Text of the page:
& Cyberspace  Cyberspace    Term coined by William Gibson in Neuromancer (1984) Described a futuristic computer network people “plugged” into directly with their brains Now means     The Internet (web) – “The Mother of all Networks” Chat rooms Online diaries (blogs) The wired and wireless communications world 16 © 2010 The McGraw-Hill Companies. World Wide Web. . All rights reserved.Internet. Inc.

still images. . World Wide Web.Internet. sound Responsible for the growth and popularity of the internet Discussion Question: How much do you think the web influences your life? 17 © 2010 The McGraw-Hill Companies. moving images. & Cyberspace  World Wide Web     The multimedia part of the internet An interconnected system of servers that support specially formatted documents in multimedia form Includes text. All rights reserved. Inc.

All rights reserved. Inc. .Email Tips  Always put a subject line in your message  For short messages. that’s all you need  Send attachments only when necessary    Every recipient gets a copy For 500 people that’s 500 copies! For a short attachment. copy the text to the email itself instead of sending the attachment It could contain a virus or malware  Don’t open attachments unless you know the sender  18 © 2010 The McGraw-Hill Companies.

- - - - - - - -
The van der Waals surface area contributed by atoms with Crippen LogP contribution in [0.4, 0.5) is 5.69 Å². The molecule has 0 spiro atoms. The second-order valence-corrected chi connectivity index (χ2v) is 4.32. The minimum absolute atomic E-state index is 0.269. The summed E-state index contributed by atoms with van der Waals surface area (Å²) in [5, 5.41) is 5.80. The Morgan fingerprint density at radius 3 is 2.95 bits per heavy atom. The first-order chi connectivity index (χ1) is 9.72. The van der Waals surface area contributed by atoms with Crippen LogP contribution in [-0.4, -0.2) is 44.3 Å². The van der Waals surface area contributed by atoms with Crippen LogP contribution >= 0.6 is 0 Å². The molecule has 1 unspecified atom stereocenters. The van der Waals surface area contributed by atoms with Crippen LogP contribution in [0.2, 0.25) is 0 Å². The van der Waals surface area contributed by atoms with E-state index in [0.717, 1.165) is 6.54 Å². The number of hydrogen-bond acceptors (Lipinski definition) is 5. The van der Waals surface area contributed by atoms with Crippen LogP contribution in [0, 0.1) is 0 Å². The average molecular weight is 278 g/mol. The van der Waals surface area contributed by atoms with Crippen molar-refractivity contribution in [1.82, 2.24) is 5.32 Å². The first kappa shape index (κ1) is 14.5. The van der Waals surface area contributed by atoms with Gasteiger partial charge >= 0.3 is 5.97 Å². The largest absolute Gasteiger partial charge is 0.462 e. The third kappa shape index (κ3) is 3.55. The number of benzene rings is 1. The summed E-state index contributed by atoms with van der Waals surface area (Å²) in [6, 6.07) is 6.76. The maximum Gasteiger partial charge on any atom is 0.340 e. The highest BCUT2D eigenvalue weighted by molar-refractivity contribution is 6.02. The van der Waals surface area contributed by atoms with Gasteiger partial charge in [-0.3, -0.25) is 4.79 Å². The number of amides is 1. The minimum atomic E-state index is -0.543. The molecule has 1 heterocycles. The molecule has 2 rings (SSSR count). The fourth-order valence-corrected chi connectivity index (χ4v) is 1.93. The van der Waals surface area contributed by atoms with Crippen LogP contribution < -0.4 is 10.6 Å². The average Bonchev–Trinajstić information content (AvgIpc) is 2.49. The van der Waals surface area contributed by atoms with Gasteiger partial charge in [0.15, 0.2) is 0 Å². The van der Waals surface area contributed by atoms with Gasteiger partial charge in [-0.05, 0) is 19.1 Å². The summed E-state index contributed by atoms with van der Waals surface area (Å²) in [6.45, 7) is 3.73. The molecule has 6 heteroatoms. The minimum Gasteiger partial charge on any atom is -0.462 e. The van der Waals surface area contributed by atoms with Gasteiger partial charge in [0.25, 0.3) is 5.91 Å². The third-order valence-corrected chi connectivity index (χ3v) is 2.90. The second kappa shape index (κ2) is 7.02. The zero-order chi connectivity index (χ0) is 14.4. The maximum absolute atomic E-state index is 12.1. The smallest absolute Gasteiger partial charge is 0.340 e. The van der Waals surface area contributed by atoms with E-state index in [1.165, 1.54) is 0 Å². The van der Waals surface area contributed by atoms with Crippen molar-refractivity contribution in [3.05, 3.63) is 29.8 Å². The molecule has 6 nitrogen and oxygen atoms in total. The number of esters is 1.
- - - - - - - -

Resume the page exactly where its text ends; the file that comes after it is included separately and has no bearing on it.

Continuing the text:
Email Tips  Use discretion about sending emails   Emails aren’t secret They can be easily forwarded to others  Check grammar. Inc. spelling to bosses. customers  Don’t use email to express criticism or sarcasm  Email received at work is the property of your employer  Deleting email messages does not remove them everywhere  Don’t neglect real personal contact 19 © 2010 The McGraw-Hill Companies. All rights reserved. .

5 Computer Types  Supercomputers     Priced from $1 million to $350 million High-capacity machines with thousands of processors Multi-user systems To learn more about one.gov  Mainframe Computers  Workstations  Microcomputers  Microcontrollers 20 © 2010 The McGraw-Hill Companies. . go to http://www. Inc. All rights reserved.llnl.

com/servers/eserver/zseries/  Workstations  Microcomputers  Microcontrollers. All rights reserved. accessed using a terminal To see one. 21 © 2010 The McGraw-Hill Companies.ibm. Inc. the only computer available Multi-user systems. go to http://www-03.5 Computer Types  Supercomputers  Mainframe Computers    Until late 1960’s. .

go to http://www. Inc.mce.5 Computer Types  Supercomputers  Mainframe Computers  Workstations Introduced in early 1980s  Expensive. mathematical. . engineering.com  Microcomputers   Microcontrollers 22 © 2010 The McGraw-Hill Companies. All rights reserved. computer-aided manufacturing (CAM)  A less-expensive alternative to mainframes  To see some examples with current pricing. computer-aided design (CAD). powerful personal computers  Used for scientific.